To persuade the reader that their conclusions are well grounded, the authors devote much of Paths to Victory to explaining the thorough methodological processes they employed in their research. Liberal arts majors need to brace themselves for entry into the realm of bivariate relations, factor stacking, and "fuzzy" versus "crisp" sets of qualitative comparative analysis (QCA's to the initiated). The reward is worth the reading, though, in the numerous well-drawn charts and scorecards that illuminate the findings, and could readily serve as tools for evaluating future COIN engagements.
Paths to Victory has two additional merits. The authors establish and use straightforward, broad definitions of counterinsurgency terms (or "victory"). They don't bend word meanings to fit their results, or vice versa. They also avoid epistemological judgment of any given COIN theory or doctrine. It would've detracted from the presentation of their pragmatic findings. However, the military thinkers concerned with those theories and doctrines -- such as the team hard at work on the next version of FM 3-24, Counterinsurgency -- will find fresh perspectives on COIN in Paths to Victory. The numbers often tell a surprising story. Understanding them may be crucial to prevailing in the kind of wars the United States is most likely to fight.
Dr. Kalev I. Sepp lectures on defense analysis at the Naval Postgraduate School in Monterey, California. He served as deputy assistant secretary of defense for special operations, was co-author of the Iraq War "COIN Survey," and earned his Combat Infantryman's Badge in the Salvadoran Civil War.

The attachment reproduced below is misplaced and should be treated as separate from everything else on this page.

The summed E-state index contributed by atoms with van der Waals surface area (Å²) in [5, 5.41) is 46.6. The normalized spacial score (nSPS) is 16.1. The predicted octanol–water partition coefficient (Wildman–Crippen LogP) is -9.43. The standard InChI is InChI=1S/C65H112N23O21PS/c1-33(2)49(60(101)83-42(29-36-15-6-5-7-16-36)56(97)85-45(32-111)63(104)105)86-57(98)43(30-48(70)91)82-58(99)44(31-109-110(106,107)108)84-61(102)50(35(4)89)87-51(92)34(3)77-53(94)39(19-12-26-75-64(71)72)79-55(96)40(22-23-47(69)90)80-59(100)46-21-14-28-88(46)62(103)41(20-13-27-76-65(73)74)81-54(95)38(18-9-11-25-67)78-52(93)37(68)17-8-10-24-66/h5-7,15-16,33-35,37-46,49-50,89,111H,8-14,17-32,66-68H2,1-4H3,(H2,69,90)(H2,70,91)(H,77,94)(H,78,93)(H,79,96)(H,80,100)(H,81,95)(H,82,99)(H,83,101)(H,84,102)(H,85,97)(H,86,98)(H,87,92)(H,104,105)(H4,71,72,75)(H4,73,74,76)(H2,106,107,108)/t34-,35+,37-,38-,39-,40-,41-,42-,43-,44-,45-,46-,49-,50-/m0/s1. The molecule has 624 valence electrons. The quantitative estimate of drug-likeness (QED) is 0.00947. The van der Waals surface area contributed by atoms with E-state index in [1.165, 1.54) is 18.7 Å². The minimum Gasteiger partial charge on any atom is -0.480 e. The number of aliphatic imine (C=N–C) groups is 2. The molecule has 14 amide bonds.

During my time as a company commander, I have lived according to a strict moral, ethical code based on principles and standards. I will now pay for my adherence to the culture, regulations, guidance, and principles upon which have been built the tenets of my ideology. This lesson I wish to share as it encapsulates some of the ongoing junior officer dissent that has been a common feature of Best Defense articles.
The groundwork: graduated on the Commandant's List for Officer Basic Course and Captains Career Course, was the second-best platoon leader, recently rated as the best staff officer in my parent battalion, and am a finalist for a noteworthy scholarship. Not my opinion, but those on my ratings.
Over the last eight months, I have led a company in Afghanistan to conduct various engineer missions. An active-duty company deployed on its own to fall under a National Guard battalion under an active-duty engineer brigade.